Pontiac council report: public river accesses needed

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Mo Laidlaw

MUNICIPALITY OF PONTIAC – Council held its regular meeting, June 8 via teleconference. About 10 members of the public joined in.
Public input
Wendy Ryan asked for an update on the plan for lots the municipality acquired due to flooding (many are in Plage Bélisle). “We have one resident who has been waiting since 2017 to buy an adjacent lot so he can update his septic system (ministry approved), but there’s no decision yet from the municipality. We have other residents who would like to buy and maintain some of the lots. The grass and noxious weeds on these lots are encouraging the breeding of mosquitoes and ticks,” she explained. Mayor Joanne Labadie replied that council is discussing this and waiting for advice from Municipal Affairs. “There’s been input from various residents, some of whom want these lots to remain public land. If lots
are put up for sale, they may have to be offered to everyone,” added Labadie.
Ryan also asked about plans for public access to the Ottawa River: “The lack of public access causes people to enter private beach communities looking for access to the river. Outsiders drive through our neighbourhood, often speeding, making it dangerous for children. The extra traffic causes more wear and tear on our private road, which we repair and maintain. Sometimes people from outside our community park their trucks, trailers, and boats here for the summer
season, blocking access for local residents. If the municipality maintained a couple of official access points to the river, at Tremblay and de la Sapinière, for example, this would help decrease the issues.”
Labadie explained that the Ministry of Environ-ment has jurisdiction over access to the Ottawa River. A new conforming launch ramp will be installed at the end of Tremblay, but in the meantime, the only public access is in Quyon, where the docks are presently inaccessible because the water level is unusually low. There is no public access at the end of de la Sapinière. She suggested private road associations put up signs indicating that there is no access to the river, no parking, etc.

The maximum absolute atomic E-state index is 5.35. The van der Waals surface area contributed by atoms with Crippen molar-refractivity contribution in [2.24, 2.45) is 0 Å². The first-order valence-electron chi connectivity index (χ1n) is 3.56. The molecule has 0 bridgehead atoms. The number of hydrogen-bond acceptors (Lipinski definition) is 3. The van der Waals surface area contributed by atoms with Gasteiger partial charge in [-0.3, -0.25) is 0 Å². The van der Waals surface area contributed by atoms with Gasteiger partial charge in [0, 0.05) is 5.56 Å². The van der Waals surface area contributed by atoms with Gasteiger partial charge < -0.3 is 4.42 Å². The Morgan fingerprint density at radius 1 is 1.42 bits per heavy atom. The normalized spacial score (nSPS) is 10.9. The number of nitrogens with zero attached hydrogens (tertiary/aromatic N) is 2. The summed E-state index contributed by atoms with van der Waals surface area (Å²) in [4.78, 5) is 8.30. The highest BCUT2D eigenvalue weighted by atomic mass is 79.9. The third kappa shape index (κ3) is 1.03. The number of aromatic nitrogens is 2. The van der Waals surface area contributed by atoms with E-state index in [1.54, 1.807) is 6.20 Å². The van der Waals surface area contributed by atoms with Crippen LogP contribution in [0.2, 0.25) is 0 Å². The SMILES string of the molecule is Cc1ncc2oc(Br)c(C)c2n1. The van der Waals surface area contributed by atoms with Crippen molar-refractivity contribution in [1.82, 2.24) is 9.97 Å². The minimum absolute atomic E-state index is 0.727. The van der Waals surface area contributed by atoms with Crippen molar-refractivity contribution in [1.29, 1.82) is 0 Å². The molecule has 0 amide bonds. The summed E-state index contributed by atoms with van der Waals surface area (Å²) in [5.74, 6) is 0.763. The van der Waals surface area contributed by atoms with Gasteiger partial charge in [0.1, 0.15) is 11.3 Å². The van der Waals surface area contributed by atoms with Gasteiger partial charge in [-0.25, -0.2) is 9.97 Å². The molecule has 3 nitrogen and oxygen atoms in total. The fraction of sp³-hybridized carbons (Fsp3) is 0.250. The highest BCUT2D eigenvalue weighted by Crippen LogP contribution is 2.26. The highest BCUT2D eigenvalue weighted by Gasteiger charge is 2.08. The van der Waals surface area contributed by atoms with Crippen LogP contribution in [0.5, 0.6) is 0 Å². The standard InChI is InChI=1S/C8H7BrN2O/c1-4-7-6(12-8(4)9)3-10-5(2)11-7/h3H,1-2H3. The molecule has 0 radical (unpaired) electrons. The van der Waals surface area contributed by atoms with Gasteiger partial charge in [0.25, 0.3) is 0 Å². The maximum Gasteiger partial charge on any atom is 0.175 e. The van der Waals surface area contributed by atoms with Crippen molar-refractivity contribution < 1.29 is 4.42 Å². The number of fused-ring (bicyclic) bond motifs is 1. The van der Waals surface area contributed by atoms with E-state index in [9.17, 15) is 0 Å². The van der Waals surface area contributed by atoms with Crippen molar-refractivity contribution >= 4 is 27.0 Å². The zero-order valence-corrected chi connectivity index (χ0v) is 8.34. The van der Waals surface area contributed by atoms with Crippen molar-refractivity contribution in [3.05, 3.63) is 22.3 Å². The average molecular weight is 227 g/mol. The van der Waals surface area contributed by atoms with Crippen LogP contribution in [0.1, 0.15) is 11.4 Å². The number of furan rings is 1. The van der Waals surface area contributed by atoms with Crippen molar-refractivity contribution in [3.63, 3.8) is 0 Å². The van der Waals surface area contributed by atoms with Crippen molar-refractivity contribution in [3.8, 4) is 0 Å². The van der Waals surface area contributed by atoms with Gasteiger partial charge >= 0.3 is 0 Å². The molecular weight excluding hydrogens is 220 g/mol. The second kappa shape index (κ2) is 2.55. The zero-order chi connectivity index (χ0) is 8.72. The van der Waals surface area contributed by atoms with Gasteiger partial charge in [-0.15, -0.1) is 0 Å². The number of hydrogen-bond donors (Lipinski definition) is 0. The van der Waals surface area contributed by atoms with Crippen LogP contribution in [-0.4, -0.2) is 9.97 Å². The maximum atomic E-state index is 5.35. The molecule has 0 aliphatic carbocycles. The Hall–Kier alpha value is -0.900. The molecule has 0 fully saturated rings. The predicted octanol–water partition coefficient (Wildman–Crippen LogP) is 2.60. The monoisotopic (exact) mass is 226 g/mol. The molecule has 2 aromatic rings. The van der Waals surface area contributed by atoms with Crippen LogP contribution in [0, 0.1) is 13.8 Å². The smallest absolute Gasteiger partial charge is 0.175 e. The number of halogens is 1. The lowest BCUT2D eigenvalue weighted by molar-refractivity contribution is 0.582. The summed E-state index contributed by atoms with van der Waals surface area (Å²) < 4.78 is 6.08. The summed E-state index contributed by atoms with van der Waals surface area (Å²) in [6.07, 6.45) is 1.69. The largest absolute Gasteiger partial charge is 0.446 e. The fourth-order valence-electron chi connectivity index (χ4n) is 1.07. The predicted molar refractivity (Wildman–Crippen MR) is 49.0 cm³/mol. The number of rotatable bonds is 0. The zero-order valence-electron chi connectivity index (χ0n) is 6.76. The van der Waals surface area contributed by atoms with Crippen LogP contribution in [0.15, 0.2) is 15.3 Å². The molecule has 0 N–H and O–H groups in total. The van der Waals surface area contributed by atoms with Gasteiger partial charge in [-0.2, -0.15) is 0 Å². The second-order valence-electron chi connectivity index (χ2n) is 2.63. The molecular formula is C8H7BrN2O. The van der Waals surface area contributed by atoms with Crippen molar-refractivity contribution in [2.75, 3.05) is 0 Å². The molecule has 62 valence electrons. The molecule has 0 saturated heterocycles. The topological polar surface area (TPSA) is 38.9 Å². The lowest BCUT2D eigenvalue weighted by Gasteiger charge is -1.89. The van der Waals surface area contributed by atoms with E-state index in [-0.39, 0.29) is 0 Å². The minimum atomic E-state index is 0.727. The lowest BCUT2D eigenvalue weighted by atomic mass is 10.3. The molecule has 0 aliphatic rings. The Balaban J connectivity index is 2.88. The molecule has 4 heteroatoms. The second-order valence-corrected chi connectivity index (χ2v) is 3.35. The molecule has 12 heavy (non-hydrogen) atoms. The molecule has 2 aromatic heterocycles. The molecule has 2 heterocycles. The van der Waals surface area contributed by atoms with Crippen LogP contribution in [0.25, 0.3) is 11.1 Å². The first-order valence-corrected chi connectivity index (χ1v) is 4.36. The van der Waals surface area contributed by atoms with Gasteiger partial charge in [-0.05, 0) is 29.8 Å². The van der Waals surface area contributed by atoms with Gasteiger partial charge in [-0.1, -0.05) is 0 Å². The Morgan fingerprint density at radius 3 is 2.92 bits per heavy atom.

Camille Beaufort asked further questions about de la Sapinière; whether gravel will be added, and problems with beavers causing flooding. Labadie replied that grading will be done and calcium spread to reduce dust. Permits are needed to deal with beavers, but public works is working on it.
Jean Amyotte and Marie-Anne Larose asked about the splash pad at Quyon Recreation Park; “Is this in the flood zone? What is the water source?” Labadie said it’s located in the 20 to 100 year flood zone, but the Ministry of the Environment and the manufacturer said this isn’t a problem. It will be paid for using part of a $67,000 grant from the Ministry of Education, with the municipality putting in an equal amount, mostly in labour. Municipal water is required, at a cost of about $2 to $3 a day.
Financial report and official name
The mayor gave a few highlights of the audited municipal financial report and said all Pontiçois/Pontiçoises will receive her presentation in the mail. This is the French name for residents of the municipality. A majority of councillors supported a request to the Commission de la toponymie to make this official. The English term Pontiacers may still be used unofficially.
Municipal elections
A list of fees to be paid to numerous election officials was approved. There will be polling stations in Quyon, Luskville and Breckenridge as well as one in Lac des Loups run by La Pêche. A resolution was passed to allow seniors and others to vote by mail.
Public works
A digital meter from Garant équipement (Système Saphir) for $4,331 will be added to the gasoline and diesel tanks at the Luskville garage to record the vehicle, litres, time, and name of employees using the pump. Lauriault Électrique will install it for $2,790.
Chemin Kilroy, which ran between 5th concession and Mackechnie, was cut in two by a washout many years ago and is closed permanently.
Planning
A new MRC bylaw on animals, adding rules on dangerous dogs to comply with recent provincial laws, was passed by a majority, with councillor Maxsom voting against.
Two requests for minor variances were approved to regularize existing buildings on lots smaller than now allowed, at 99 ch Desjardins and 373 cr Lelièvre.
Expenses:
The following expenses were approved: $75,407 to Simexco for the water play structure for Quyon; $49,368 to Jambette
for play structures for the Quyon park; $31,733 to Groupe Brunet/Béton Brunet for 6 concrete bases for ball field lighting at the Luskville park; and a $500 scholarship for a student at Pontiac High School.
La version française du rapport peut être consultée à : www.journalpontiac.com.